Storm other, however in Silbey’s book, it

Storm over Texas is a great historical novel, written by Joel Silbey, that highlights the issues that came with the annexation of Texas into the United States. One of the key themes of the book is the transition Americans had to make from a partisan to sectional party and how it foreshadowed the crisis of succession and war. As Silbey ends his book with, “Texas annexation turned out to be another sudden, resounding fire bell in the night, one that rang longer and louder, and ultimately with more effect, than any that had preceded it” (181), he sums up perfectly how the Annexation of Texas left the United States, not so united.

One of the things I didn’t like about the book was that it did not focus on the political faces who were involved in the annexation of Texas like Sam Houston. When learning about Texas history, especially it’s annexation, Sam Houston is glorified like no other, however in Silbey’s book, it was mentioned merely twice, described as “former governor of Tennessee, hero of the Texas Revolution against Mexico, and now the republic’s president” (8). I also feel that slavery was the entire basis of the book. Silbey focuses so much into it, to a point where it seems like that was the only thing that caused the Civil War to occur. I agree that it created a tear in the nation as the North wanted it abolished but the Southerners called it a way of life.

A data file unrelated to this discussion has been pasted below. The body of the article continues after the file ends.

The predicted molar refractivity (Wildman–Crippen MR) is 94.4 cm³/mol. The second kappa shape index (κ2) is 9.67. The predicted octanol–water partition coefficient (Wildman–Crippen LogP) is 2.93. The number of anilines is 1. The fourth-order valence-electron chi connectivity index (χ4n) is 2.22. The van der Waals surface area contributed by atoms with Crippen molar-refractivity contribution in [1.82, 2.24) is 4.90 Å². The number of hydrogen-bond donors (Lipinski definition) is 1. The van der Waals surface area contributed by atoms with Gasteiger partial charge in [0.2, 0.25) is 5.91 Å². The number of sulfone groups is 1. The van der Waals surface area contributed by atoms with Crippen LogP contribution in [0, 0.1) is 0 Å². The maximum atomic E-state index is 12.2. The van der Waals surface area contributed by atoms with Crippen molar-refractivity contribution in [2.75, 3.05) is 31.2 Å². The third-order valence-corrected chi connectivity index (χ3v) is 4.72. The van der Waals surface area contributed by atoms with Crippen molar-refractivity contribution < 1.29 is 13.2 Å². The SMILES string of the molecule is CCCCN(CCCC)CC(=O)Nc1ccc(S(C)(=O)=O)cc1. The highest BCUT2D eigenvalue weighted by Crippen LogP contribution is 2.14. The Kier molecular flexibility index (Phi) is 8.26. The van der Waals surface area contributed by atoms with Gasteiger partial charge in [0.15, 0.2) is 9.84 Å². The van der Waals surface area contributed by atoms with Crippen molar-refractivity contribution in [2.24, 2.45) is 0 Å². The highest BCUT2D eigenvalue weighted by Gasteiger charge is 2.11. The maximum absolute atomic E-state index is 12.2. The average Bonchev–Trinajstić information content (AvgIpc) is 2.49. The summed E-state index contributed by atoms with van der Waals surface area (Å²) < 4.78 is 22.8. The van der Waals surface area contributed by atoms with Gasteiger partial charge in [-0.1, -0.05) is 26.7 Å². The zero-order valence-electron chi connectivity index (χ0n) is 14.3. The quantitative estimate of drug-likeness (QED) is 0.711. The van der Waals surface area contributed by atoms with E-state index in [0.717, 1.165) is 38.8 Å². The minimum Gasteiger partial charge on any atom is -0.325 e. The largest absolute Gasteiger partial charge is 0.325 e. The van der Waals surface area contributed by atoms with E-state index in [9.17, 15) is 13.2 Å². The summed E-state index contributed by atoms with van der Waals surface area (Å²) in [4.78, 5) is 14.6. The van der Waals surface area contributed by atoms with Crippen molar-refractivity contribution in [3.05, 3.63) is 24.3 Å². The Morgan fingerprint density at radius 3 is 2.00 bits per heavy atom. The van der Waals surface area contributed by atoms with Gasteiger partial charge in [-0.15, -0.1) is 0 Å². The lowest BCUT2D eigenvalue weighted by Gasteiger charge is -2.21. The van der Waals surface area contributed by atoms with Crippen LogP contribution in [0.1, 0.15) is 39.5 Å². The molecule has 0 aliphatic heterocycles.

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Joel Silbey’s qualifications are adequate. He was an educated man, having earned a degree from San Francisco State University and taught in numerous universities like the University of Maryland and Oxford University. Through his writings of Political Ideology and Voting Behavior in the Age of Jackson and The Rise and Fall of Political Parties in the United States, it is quite obvious that he is knowledgeable on all things Jacksonian.